HIV and AIDS

Improving HIV prevention and care for children and women

The situation

Children below the age of 15 account for 11 per cent of the 1.6 million Ugandans living with HIV (2013 estimates). With the roll-out of Option B+, there has been a significant drop in new mother-to-child HIV infections, from 8.7 per cent in September 2012 to 7.9 per cent in 2017 (UNAIDS Estimates). Furthermore, preliminary data from the 2016 Uganda Population-based HIV Impact Assessment shows an 18 percent decline in HIV prevalence in the general population (15-49 years) from 7.3 percent in 2011 to 6.0 percent in 2016.

Turning the tide against AIDS will require more concentrated focus on adolescents and young people

However, Uganda still lags behind in attaining validation for elimination of mother to child transmission (eMTCT) of HIV; Uganda’s MTCT case rate is 466 per 100,000 against the validation target of 50 per 100,000. To achieve eMTCT validation, it is required that the HIV prevalence among women aged 15-49 years from 5.9 to 2.5 per cent or the MTCT rate from 7.9 to 0.22 percent by reduced new infections among women and reduced transmission rate by increasing coverage of PMTCT services or improving effectiveness of regimens especially among adolescents and young women (AGYW).

High disparities remain between regions, and HIV continues to affect adolescents, especially girls, disproportionately; HIV Prevalence among AGYW is 4 times higher than boys of the same age group. Two thirds of all new HIV infections are found in adolescent girls (AG) in Uganda and yet only 30 per cent of Adolescent Girls receive HIV testing Services (HTS) at outpatient departments (UNAIDS). While the absolute number of AIDS-related deaths in children below 5 years dropped by more than 50 per cent between 2000 and 2017, the number of adolescents who lost their lives to AIDS doubled during the same period.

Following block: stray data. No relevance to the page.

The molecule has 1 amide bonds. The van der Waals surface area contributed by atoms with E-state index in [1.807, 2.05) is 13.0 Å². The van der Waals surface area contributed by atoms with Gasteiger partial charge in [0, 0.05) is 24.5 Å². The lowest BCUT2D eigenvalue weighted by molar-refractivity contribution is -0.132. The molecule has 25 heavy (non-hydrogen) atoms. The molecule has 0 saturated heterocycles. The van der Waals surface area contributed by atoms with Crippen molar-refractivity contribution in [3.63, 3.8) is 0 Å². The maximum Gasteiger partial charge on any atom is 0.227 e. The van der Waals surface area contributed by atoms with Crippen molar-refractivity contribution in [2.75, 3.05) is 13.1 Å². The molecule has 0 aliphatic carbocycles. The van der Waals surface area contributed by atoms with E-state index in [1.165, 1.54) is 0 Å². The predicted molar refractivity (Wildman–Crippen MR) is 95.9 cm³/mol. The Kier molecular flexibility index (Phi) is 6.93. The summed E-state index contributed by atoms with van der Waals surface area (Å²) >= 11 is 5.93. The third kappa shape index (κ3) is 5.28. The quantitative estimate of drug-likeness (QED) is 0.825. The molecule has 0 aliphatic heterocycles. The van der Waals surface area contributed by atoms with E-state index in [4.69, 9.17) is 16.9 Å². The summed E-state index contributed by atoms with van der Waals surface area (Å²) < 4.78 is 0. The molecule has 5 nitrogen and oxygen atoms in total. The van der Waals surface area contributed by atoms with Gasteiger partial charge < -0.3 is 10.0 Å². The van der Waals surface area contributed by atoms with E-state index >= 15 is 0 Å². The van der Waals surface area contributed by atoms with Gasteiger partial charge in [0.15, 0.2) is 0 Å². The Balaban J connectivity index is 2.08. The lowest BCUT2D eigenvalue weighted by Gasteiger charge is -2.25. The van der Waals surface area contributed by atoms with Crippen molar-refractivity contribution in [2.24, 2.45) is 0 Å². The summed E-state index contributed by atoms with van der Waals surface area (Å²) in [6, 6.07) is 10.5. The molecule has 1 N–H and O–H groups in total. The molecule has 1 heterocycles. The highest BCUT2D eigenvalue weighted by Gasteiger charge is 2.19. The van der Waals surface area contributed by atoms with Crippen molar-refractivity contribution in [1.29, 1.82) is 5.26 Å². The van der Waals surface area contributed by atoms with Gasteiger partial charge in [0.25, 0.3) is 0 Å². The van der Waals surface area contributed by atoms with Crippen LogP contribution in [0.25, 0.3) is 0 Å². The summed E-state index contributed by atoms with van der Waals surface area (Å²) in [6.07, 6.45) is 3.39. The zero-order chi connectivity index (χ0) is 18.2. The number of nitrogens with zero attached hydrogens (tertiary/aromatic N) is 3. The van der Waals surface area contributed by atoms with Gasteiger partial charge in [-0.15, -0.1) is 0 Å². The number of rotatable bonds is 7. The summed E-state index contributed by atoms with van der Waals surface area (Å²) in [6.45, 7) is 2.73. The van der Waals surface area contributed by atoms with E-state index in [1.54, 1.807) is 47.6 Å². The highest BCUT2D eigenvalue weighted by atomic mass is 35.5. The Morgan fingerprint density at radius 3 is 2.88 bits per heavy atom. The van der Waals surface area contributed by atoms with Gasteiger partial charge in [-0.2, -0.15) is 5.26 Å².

Adolescent girls are more vulnerable to HIV infection because their reproductive systems are not fully developed. Gender inequality and patriarchal norms also make it difficult for girls and young women to negotiate safe sex; Transactional sex reported by AGYW is 24 per cent and. cross generational sex among sexually active AG 10-14 is at 60 per cent (Risk Behaviour study 2017). Female SGBV prevalence is 22 per cent predisposing them to early pregnancies and HIV (UDHS, 2016).

Our Strategies

  • Capacity development to scale up elimination of mother-to-child transmission (eMTCT) services, including increasing the coverage of paediatric ART; diagnosis and treatment of TB in HIV-infected children; nutritional counselling for HIV-positive women and infants; and adolescent HIV treatment, care and support.
  • To Contribute to the reduction of the burden of HIV/AIDS deaths among children under 5 by at least 30 per cent in 25 focus districts by 2020, UNICEF will focus on improving social support systems at community and household level as well as on improving health care providers’ technical knowledge, attitude and skills to ensure uninterrupted delivery of quality HIV and TB care services for children, adolescents and pregnant women living with HIV. 
  • Strengthened integration of eMTCT and reproductive, maternal, newborn, child and adolescent health (RMNCAH) services.
  • Intensified evidence-based community mobilization and communication to address low uptake of HIV services for adolescents and women, leveraging all of UNICEF’s supported platforms, including schools and adolescents’ friendly spaces and other community engagement fora.
  • Provision of antiretroviral therapy (ART) to ensure continued access to treatment for HIV positive refugee child or pregnant woman in humanitarian settings.